The mother and father are more reserved, their emotional lives ossified within letters to publishers, schedule planners and legal correspondence. In the father's case, this bureaucratic numbness adds pathos to the portrait of a novelist whose insecurities and inhibitions infest his work - among my favourite touches in the game is the doleful discovery of a porn mag underneath a pile of dusty press copies. In the mother's case, though, I'm minded to echo Oli's criticism in Eurogamer's original review that Gone Home is too slight to do its characters justice - there are twists in her tale, but she has much less of a textual presence. Mind you, the point is perhaps that the mother is too much the homemaker, too preoccupied with everybody else's needs to express herself as freely as her daughter in what she leaves behind. It is, as with much else, up to you make sense of her silence.
Oli's original review also called attention to the discrepancy between Gone Home's horror movie leanings - the Greenbriar residence once belonged to a mentally infirm uncle, and there's the odd explicit nod to the occult - and the quirky family drama at its core. I have mixed feelings about this. On the one hand, peals of thunder, flickering bulbs and the suggestion of a disembodied voice are well-worn cliches, and they do create expectations that the plot doesn't fulfil (though you can look forward to a few surprises). But I like how the game keeps you guessing about the kind of story it is, and the fact that Sam is herself a bit of a ghost-hunter becomes a source of humour - her scribbled accounts of spooky events around the house are another way of getting under her sister's skin.
The game's evocations of the fantastical also speak to how the characters role-play, whether it be the father trying his arm at a sort of everyman James Bond in his novels or Sam's raucous short stories, which you'll see evolve from childhood doodles to energetically pasted-together gig posters and fancy dress costumes. This is an elusiveness I wish more character-driven games were capable of. Video game NPCs are commonly open books, the better to serve as resources for the player, but if there's one thing human beings are famous for it's the capacity to pretend, rejecting the identities we're assigned by each other and by society. Gone Home is littered with artefacts, such as school exercises, family portraits or smelly old boardgames, that are insidious little instruments of social control; Sam's defiance or playful reworking of them is what makes her such an appealing personality.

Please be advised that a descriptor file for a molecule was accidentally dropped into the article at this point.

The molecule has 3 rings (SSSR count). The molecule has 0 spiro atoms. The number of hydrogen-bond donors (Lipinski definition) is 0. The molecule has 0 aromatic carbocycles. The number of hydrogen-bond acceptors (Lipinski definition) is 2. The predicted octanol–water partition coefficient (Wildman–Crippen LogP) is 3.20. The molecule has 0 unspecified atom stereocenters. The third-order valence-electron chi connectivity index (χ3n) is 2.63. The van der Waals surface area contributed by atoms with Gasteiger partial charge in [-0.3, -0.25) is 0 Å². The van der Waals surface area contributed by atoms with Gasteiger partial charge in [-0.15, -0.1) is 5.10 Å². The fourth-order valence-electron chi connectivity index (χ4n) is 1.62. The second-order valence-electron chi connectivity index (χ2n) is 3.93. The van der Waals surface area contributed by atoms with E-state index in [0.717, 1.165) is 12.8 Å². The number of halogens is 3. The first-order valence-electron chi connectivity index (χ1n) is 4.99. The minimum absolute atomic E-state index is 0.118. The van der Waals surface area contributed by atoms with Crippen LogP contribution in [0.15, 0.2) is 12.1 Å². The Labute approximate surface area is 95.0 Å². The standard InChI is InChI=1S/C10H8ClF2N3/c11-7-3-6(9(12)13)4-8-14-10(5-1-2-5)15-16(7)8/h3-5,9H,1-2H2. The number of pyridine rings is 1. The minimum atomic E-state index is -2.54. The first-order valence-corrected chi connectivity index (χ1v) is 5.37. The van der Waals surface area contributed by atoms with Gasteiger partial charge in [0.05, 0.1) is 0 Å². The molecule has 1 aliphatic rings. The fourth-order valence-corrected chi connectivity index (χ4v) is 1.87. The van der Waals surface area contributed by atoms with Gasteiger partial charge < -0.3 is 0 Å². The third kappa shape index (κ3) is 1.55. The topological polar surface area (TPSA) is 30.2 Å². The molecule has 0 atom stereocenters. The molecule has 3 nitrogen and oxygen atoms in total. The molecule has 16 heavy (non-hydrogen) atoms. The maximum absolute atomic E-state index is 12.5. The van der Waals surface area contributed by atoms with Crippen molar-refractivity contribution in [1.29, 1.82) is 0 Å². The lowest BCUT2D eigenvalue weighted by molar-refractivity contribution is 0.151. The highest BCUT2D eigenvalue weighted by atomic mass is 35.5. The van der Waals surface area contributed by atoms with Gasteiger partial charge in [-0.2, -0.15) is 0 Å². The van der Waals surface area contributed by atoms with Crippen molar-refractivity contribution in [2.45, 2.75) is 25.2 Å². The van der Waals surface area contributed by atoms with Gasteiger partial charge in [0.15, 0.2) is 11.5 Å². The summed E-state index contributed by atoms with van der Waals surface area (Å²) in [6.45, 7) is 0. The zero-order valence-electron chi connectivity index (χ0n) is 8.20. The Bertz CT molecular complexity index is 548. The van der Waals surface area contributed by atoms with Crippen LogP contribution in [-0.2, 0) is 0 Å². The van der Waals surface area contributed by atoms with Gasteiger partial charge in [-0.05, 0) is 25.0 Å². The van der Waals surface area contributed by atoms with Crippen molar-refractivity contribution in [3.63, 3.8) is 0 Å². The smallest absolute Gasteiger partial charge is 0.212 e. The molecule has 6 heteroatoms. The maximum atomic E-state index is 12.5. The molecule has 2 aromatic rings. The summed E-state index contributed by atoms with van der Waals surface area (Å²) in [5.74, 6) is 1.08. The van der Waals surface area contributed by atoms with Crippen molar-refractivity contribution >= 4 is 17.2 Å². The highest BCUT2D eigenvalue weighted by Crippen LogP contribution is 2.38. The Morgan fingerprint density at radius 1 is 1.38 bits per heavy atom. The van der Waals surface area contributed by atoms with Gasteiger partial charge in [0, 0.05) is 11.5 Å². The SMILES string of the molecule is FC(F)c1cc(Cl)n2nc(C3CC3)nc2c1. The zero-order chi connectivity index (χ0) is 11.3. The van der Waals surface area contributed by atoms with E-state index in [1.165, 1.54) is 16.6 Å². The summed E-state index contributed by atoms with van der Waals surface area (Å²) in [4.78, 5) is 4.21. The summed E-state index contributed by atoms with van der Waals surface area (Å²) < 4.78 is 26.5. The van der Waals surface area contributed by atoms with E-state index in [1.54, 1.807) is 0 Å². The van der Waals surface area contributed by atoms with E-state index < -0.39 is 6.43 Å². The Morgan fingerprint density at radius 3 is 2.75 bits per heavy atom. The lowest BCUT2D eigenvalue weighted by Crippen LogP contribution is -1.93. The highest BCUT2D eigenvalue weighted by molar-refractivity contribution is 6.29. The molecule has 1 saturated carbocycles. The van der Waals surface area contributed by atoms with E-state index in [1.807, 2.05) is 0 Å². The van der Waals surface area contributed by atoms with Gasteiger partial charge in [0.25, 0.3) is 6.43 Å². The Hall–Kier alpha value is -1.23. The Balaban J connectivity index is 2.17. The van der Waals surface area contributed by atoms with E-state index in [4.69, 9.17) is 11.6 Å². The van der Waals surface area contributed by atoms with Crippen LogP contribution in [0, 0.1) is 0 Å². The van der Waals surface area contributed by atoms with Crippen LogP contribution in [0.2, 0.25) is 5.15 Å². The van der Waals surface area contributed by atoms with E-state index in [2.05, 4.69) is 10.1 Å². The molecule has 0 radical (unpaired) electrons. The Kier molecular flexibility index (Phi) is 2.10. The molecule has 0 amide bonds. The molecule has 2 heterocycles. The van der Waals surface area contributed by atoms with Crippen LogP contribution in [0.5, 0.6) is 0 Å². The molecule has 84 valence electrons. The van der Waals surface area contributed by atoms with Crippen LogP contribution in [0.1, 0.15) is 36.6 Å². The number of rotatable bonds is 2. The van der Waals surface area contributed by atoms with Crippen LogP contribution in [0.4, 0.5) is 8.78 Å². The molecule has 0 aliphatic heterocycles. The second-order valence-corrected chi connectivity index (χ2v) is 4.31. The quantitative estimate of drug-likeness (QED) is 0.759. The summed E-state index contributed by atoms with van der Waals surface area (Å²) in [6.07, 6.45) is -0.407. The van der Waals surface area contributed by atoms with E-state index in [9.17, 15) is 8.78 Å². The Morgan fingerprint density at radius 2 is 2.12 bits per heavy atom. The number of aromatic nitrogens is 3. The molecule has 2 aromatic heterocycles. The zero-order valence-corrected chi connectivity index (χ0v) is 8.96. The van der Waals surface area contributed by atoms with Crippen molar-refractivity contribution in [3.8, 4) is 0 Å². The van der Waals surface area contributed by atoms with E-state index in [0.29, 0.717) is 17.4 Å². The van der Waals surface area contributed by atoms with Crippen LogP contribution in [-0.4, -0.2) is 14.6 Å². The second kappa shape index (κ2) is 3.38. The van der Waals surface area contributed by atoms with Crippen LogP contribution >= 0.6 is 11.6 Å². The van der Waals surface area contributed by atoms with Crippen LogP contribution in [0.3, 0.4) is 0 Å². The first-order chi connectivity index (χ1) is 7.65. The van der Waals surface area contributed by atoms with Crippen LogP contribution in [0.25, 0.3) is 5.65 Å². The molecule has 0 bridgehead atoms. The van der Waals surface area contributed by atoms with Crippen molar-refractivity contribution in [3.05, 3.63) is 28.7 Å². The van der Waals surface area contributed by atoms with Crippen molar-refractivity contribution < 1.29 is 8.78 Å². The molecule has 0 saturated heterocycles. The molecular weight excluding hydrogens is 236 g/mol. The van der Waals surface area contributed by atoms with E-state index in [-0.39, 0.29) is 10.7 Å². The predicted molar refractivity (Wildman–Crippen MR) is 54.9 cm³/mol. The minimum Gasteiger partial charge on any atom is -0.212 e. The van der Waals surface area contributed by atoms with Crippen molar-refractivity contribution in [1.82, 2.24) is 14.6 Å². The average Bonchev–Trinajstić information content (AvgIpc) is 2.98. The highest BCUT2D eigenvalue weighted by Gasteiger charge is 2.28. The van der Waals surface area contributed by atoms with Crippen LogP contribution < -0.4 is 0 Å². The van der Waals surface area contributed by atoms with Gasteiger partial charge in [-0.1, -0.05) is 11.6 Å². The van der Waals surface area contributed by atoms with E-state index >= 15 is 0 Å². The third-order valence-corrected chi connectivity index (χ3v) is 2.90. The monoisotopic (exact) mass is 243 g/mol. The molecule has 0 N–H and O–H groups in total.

Mind you, Sam's efforts to break free of her circumstances are perhaps too straightforwardly successful to be credible. If Gone Home's coming-of-age yarn has a critical flaw, it's that it's excessively optimistic to the point of feeling sanitised - a few steps beyond what players who have personal experience of similar events may be willing to let go. You can, of course, make the case that there's nothing wrong with a beautiful fable, but Gone Home is too accomplished a work of realism and naturalism for that justification to be entirely convincing. Its grounded yet sunny outlook is admirable, but doesn't quite add up.
Nonetheless, the game outshines these misgivings in the wit and texture of its environment, an environment that comes to seem much larger than its navigable expanse, thanks to the little histories of sadness and hope that cling to each and every prop. To boil it down, Gone Home stands apart from other narrative games in three respects. It understands that what we own both is and isn't who we are. It appreciates that characters are often most vivid, most solid in their absence. And it knows that the one thing you can't put back is time.